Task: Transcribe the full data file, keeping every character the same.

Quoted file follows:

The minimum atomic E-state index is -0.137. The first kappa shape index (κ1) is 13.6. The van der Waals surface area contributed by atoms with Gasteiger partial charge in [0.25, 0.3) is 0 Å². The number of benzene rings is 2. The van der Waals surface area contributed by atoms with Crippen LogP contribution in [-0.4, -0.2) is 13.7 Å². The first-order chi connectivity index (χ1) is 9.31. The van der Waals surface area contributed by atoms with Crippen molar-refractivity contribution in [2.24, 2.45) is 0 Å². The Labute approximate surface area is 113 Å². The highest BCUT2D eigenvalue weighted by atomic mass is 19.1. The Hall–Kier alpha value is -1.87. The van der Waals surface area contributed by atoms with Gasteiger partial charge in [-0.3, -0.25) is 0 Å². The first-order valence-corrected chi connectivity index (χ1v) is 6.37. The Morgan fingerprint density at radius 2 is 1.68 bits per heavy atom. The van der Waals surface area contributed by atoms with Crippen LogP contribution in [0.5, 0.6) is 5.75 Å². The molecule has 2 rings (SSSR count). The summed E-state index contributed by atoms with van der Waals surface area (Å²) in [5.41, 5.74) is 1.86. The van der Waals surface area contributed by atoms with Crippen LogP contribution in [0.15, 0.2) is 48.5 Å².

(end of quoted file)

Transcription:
The minimum atomic E-state index is -0.137. The first kappa shape index (κ1) is 13.6. The van der Waals surface area contributed by atoms with Gasteiger partial charge in [0.25, 0.3) is 0 Å². The number of benzene rings is 2. The van der Waals surface area contributed by atoms with Crippen LogP contribution in [-0.4, -0.2) is 13.7 Å². The first-order chi connectivity index (χ1) is 9.31. The van der Waals surface area contributed by atoms with Crippen molar-refractivity contribution in [2.24, 2.45) is 0 Å². The Labute approximate surface area is 113 Å². The highest BCUT2D eigenvalue weighted by atomic mass is 19.1. The Hall–Kier alpha value is -1.87. The van der Waals surface area contributed by atoms with Gasteiger partial charge in [-0.3, -0.25) is 0 Å². The first-order valence-corrected chi connectivity index (χ1v) is 6.37. The Morgan fingerprint density at radius 2 is 1.68 bits per heavy atom. The van der Waals surface area contributed by atoms with Crippen LogP contribution in [0.5, 0.6) is 5.75 Å². The molecule has 2 rings (SSSR count). The summed E-state index contributed by atoms with van der Waals surface area (Å²) in [5.41, 5.74) is 1.86. The van der Waals surface area contributed by atoms with Crippen LogP contribution in [0.15, 0.2) is 48.5 Å².